The Waldensian churches are organized according to the presbyterian-synodal system, as are, though in different forms, the majority of Protestant churches.
The word presbyterian is used because the governing of the church community is not entrusted to a bishop but to a council of elders (New Testament term); synodal because the Synod is the governing assembly of every part of the life of the church as a whole: doctrinal, disciplinary, administrative.
The organization of church life is governed by assemblies. Every church has its own assembly which elects the council of elders responsible for the handling of local issues, the number varying according to the size of the community. A number of these who are entrusted with the task of preaching and teaching, are called pastors although there are also lay preachers who help with the preaching and catechists who help with the teaching. The pastors, who can also be women, can marry.
The churches of a region form a regional assembly called Circuit; these are divided into Districts, which has an assembly called the District Conference. Lastly, the general Synod, made up of representatives of the single local churches, the Circuits and the Districts, governs the church as a whole. Pastors cannot exceed 50% of the members of the Synod assembly.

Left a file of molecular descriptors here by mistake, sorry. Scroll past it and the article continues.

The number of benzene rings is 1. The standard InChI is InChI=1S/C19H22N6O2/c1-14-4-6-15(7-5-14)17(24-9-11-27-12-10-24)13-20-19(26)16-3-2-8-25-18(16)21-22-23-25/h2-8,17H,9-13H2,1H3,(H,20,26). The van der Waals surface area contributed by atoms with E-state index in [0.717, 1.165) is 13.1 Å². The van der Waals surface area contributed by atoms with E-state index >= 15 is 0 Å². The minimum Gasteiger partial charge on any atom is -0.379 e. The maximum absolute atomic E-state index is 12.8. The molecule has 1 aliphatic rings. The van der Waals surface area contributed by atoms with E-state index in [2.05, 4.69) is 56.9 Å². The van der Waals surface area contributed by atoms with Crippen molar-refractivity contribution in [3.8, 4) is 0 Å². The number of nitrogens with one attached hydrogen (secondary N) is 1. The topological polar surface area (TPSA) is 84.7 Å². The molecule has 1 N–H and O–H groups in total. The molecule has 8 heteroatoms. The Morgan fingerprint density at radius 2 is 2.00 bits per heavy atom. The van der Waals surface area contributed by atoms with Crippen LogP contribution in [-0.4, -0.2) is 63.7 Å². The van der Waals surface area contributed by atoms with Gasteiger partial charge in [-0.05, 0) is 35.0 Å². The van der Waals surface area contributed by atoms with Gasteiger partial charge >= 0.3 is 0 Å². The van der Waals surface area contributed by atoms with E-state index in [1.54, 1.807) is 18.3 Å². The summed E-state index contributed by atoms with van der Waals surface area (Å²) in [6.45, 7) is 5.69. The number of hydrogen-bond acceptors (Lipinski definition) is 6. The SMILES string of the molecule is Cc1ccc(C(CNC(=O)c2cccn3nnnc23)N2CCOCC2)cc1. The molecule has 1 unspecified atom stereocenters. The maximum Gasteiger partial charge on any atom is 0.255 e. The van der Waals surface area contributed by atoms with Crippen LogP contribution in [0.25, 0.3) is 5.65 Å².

At the conclusion of the Synod, an executive and administrative body of seven members is elected, by ancient tradition called the Waldensian Board, presided over by a moderator. To avoid the danger of the centralization of authority or/and personalisms, all offices have a seven year limit.
The Waldensian and Methodist churches do not have religious orders but, like all Protestant churches,have many voluntary associations of a non-clerical nature. Most of these originated in Anglo-Saxon countries in the nineteenth century:Youth movements, Women's Unions and Federations, Protestant Teachers' Associations, Local Preachers' Unions.Each are independent bodies, some having a representative at the Synod.